In 1997, I’ll never forget when Marshall first came on the radar as a Division I (now FBS level) program in the MAC with QB Chad Pennington and WR Randy Moss. The future Hall of Fame receiver dominated college football, and I watched as many Thundering Herd games as possible. Fast forward to last year: RB Brenden Knox captured the 2019 C-USA Most Valuable Player award. He rambled for 1,387 yards and 11 touchdowns, leading Marshall to its third consecutive bowl game. At 6-foot-0 and 220 pounds, the redshirt junior will surely dominate opponents again.


Ronnie Rivers, Fresno State

Over the past decade, Fresno State has offered sneaky value for CFF managers. In 2020, one of the underrated running backs available after the fifth round is Ronnie Rivers of the Bulldogs. He earned Second Team All-Mountain West after rushing for 899 yards and scoring 13 touchdowns. A three-down back, the 5-foot-8 and 183-pound senior also logged 43 catches for 352 yards and three additional touchdowns. Rivers is a stupendous third running back on CFF teams this year.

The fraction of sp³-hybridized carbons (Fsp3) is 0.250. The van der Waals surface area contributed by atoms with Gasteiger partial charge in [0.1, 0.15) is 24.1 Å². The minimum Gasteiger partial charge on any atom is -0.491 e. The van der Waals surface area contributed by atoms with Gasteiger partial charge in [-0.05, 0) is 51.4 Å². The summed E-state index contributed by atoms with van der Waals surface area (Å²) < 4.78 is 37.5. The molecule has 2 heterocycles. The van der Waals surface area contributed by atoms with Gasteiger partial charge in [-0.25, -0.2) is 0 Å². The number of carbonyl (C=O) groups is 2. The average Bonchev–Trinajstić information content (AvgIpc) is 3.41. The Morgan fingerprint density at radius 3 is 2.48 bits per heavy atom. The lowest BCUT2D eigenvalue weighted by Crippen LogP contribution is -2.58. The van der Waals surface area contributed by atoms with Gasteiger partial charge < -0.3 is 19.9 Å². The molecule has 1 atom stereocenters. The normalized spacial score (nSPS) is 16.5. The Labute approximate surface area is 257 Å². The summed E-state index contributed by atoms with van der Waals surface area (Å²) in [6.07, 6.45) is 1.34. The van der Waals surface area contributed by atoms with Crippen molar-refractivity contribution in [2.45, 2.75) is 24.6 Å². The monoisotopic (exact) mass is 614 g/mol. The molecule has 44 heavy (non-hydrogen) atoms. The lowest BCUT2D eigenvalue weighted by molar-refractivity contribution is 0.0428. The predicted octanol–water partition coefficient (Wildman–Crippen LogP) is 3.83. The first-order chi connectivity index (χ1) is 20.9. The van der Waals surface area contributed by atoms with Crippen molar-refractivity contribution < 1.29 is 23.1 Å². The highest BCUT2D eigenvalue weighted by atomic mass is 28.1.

Javian Hawkins, Louisville

In order to win CFF championships, managers must master the waiver wire over the first month of the season. Javian Hawkins became one of the best pickups last year after the first two weeks. Against Notre Dame and Eastern Kentucky, he garnered 30 carries for 245 yards. By the end of the season, he eclipsed 100 yards rushing six more times, including a career-best 233 yards versus Syracuse. He totaled 1,525 yards rushing (a freshmen school record), scored nine touchdowns and named Second Team All-ACC.


Xazavian Valladay, Wyoming